How the media world has changed. A decade or so ago, could anyone imagine that 60 Minutes would have been involved in a full one-hour attack on former proprietor James Packer’s casino empire? Particularly by a Fairfax journalist like Nick McKenzie, swinging in as a guest reporter for Nine’s flagship Sunday night program.
But so it was over the weekend when Nine unleashed its first major multi-platform investigation since the Fairfax takeover; Nick McKenzie, Nick Toscano and Grace Tobin took on Crown Resorts on the front pages of The Age and The Sydney Morning Herald, plus on 60 Minutes. Pre-merger, this would have likely been a joint investigation with ABC’s Four Corners.
So what exactly did they dig up? The allegations include Crown striking up business relationships with triad-connected operators who help bring high rollers to Australia, plus involvement in the laundering of drug-trafficking proceeds. Today’s installment in print even detailed Crown’s connections with the cousin of Chinese President Xi Jinping, which may undermine his reputation as a hard-charging corruption fighter.
This will put considerable pressure on traditionally passive state-based gambling regulators and the federal authorities — particularly Scott Morrison and Peter Dutton who present as being family-friendly and tough on crime.
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The integrity of Australia’s immigration system is also under question as Crown appears to have been getting special fast-track treatment to bring in high rollers of dubious character. It was ironic indeed that just as the first hits were landing in the Nine papers on Saturday, Morrison spent part of the day at Crown’s Perth casino, addressing the Liberal Party’s WA state conference.
James Packer, through his defamation lawyer Mark O’Brien (a specialist in suing the old Fairfax newspapers), has been distancing himself from the allegations stressing that he hasn’t been a Crown executive since 2012 and only has a “passive” involvement in the company.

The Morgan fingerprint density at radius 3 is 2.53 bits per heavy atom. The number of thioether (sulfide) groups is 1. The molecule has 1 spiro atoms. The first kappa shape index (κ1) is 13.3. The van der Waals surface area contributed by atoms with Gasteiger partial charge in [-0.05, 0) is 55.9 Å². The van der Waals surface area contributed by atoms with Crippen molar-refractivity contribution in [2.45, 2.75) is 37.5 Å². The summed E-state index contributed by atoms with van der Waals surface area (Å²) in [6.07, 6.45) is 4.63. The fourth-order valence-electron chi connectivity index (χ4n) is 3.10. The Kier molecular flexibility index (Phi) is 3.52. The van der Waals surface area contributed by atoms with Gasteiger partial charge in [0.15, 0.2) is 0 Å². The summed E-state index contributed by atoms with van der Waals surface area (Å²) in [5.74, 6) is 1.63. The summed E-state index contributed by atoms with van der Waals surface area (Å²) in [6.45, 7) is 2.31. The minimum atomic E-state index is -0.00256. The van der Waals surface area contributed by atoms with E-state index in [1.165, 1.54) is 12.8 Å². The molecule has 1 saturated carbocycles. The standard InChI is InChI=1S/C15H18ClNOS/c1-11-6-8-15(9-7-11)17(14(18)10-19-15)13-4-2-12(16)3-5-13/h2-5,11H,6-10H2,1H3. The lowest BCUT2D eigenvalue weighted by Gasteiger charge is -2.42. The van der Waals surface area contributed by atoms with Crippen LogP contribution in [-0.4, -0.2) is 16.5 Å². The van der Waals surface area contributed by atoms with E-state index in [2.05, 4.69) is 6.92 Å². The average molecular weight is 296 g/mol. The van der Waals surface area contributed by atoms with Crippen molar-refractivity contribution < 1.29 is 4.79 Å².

What we do know, however, is that James Packer has been in complete voting control of Crown Resorts for the last 12 years, thereby influencing votes for directors and key executives at company annual general meetings. His Crown shareholding over this period has been close to 50% and there has been no one else competing for control or influence over the company.
The burst of negative publicity coincides with regulatory reviews by the WA, Victoria and NSW gambling authorities into the proposed sale of a 20% stake in Crown Resorts by Packer’s personal companies to companies controlled by Lawrence Ho. Lawrence Ho is the son of Stanley Ho, who is banned from holding casino licences in various jurisdictions and whose family has reigned over Macau’s controversial casino industry.
So, what should Australian authorities do in response to all of this? Independent Senator Jacqui Lambie is calling for the fast-track establishment of a federal ICAC.
A joint federal-state commission of inquiry into the money laundering and immigration allegations would be a good start, all of which would inform the question of who is allowed to run and control Crown Resorts going forward, from the board down.
John Alexander is a Packer loyalist who serves as executive chair of Crown Resorts and has been on the Crown board for the entire 12-year period since it was de-merged from the old Packer media business in 2007. Given James Packer is pleading the “I’m not involved” defence, surely it is incumbent upon Alexander to front the media today and respond to the avalanche of allegations.
As of 10.30am this morning, there has been no ASX announcement by Crown Resorts, even though the share price tumbled 2.8% on the opening, wiping $230 million off the value of the company. After hitting a low of $12.20, the stock stabilised to be 18c down for the day at $12.49 by 11am. James Packer sold his 20% stake to Lawrence Ho at $13 a share. Investors are rightly concerned about what looks like the biggest data leak of sensitive documents from a major Australian listed company. How will regulators respond? Is this going to damage the high roller business to have customer information leak like this?
Asked why Crown was able to maintain its public silence this morning, an ASX spokesperson told Crikey: “ASX is monitoring the situation closely, including movement in the share price, and liaising with the company as we do as a matter of course.”
Packer would be well-advised to get out of Crown (or at least get off his luxury yacht). However, handing control of Crown to Lawrence Ho is not the answer either. For mine, the best way to limit the power of both men would be for the NSW, Victorian and WA government to agree on the introduction of a maximum shareholding provision of 15%, which comes with a maximum of one seat on the board.
They should also push for a complete overhaul of the Crown board and senior management ranks so that the new leadership of the company are not tainted by events of the past. The problem Crown’s existing board and management team has got right now is that none of this looks good and they don’t know what Nick McKenzie’s team will hit them with next.
Crikey understands the revelations are likely to keep flowing for several days yet. Hold onto your hats, it’s going to be one hell of a ride.
Stephen Mayne is the founder of Crikey, and previously worked part-time at The Alliance for Gambling Reform.